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Posted 31 July 2013 - 08:28 AM

I appreciate the two points of view I have received thus far. No, we have not been discriminated against due to race, sex, gender, etc,etc,etc.  However,  the definition of discrimination is disadvantageous treatment or consideration.  An individual need not actually be harmed in order to be discriminated against.  He or she just need to be treated WORSE or DIFFERENTLY than another for an arbitrary reason.  I also read on FindLaw.com that an HOA has the duty to represent the interests of ALL homeowners in the association and if the HOA fails to do its job, I should consult an experienced real estate lawyer.  As I said, there are other homes on the lake with sheds, boats on trailers which are in violation, and numerous satellite dishes that can be seen from the street which are violations.

Thank you.



#5 pg1067

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Posted 31 July 2013 - 11:07 AM

the definition of discrimination is disadvantageous treatment or consideration.

 

I disagree that "discrimination" necessarily includes a component of disadvantageous treatment.  To discriminate merely means to treat one person or thing differently than another person or thing.  Of course, dictionary definitions are not terribly relevant and, in legal matters, most discrimination is perfectly legal.

 

 

 

An individual need not actually be harmed in order to be discriminated against.  He or she just need to be treated WORSE or DIFFERENTLY than another for an arbitrary reason.

 

I disagree that discrimination requires an "arbitrary reason."  Otherwise, I agree with these statements (although discrimination could also result in better treatment).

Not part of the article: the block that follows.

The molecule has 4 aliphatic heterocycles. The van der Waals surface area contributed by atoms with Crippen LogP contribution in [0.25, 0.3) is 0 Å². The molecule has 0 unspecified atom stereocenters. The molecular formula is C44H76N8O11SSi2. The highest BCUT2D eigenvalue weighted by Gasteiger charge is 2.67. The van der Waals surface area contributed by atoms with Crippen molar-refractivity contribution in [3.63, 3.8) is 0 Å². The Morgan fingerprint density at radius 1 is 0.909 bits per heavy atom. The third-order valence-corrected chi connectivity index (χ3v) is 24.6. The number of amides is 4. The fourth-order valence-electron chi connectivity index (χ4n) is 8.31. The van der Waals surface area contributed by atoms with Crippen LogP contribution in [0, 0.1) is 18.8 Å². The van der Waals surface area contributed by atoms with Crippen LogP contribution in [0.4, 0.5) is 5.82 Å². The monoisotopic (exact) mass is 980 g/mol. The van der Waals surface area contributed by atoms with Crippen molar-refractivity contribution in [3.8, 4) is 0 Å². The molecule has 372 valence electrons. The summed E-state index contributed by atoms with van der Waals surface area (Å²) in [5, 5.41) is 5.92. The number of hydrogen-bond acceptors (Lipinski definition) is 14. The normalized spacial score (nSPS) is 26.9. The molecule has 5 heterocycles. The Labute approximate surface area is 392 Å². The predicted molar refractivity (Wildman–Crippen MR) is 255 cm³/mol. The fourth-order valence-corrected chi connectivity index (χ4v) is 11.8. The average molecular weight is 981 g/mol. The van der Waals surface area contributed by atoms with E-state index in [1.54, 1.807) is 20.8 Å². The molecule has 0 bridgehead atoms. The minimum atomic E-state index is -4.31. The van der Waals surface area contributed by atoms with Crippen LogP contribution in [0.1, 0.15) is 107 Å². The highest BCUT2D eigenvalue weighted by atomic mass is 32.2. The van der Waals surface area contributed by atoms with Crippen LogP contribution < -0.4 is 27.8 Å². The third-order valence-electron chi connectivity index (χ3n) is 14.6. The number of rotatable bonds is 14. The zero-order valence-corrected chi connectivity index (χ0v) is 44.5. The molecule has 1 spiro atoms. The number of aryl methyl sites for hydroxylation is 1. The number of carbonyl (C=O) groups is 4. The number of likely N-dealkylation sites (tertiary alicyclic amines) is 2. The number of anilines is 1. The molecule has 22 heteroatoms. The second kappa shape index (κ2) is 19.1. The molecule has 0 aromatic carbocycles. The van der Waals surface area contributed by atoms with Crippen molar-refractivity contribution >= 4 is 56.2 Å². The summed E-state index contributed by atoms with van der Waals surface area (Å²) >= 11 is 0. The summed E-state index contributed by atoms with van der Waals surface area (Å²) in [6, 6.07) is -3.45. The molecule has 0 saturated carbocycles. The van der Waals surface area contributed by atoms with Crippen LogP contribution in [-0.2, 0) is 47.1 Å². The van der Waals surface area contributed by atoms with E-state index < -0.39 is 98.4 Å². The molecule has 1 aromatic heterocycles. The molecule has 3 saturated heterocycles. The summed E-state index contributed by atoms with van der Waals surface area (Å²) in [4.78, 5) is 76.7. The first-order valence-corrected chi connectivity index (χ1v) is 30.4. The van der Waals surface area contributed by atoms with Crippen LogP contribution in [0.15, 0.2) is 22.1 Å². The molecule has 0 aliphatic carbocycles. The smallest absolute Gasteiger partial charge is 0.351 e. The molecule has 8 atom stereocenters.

I also read on FindLaw.com that an HOA has the duty to represent the interests of ALL homeowners in the association and if the HOA fails to do its job, I should consult an experienced real estate lawyer.

 

I don't know where specifically you read this, but it's sort of like saying that a United States Senator has a duty to represent all of his/her constituents (i.e., all of the residents of the state that the Senator represents).  Expressed as an ideal, it's true.  However, as a practical matter, it's utterly impossible because all of a senator's constituents and all homeowners subject to the governance of an HOA rarely have identical interests.  As in politics, members of HOA boards play favorites and have their own sets of biases and tolerances.  When an HOA does something a homeowner doesn't like, legal action is infrequently the right solution.  Rather, the right solution is generally to try and elect someone else.



#6 sentinel1900

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Posted 31 July 2013 - 07:10 PM

Being somewhat familiar with your original post, I would offer this viewpoint.  The rules as set forth by your homeowner's association will be your best guide.  Do they provide a means of handling disputes, mediation, etc.?

 

You are very much entitled to file complaints with the Association regarding other violations.  This does not help your position.  I do not remember your state, but as for federal discrimination issues, the actions of the Association are not discriminatory in and of themselves unless the actions were the result of you being in a protected class.

 

See what provisions are made for a breach in the agreement. 



#7 Guest_FindLaw_Amir_*

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Posted 02 August 2013 - 01:31 PM

Did you get this issue addressed?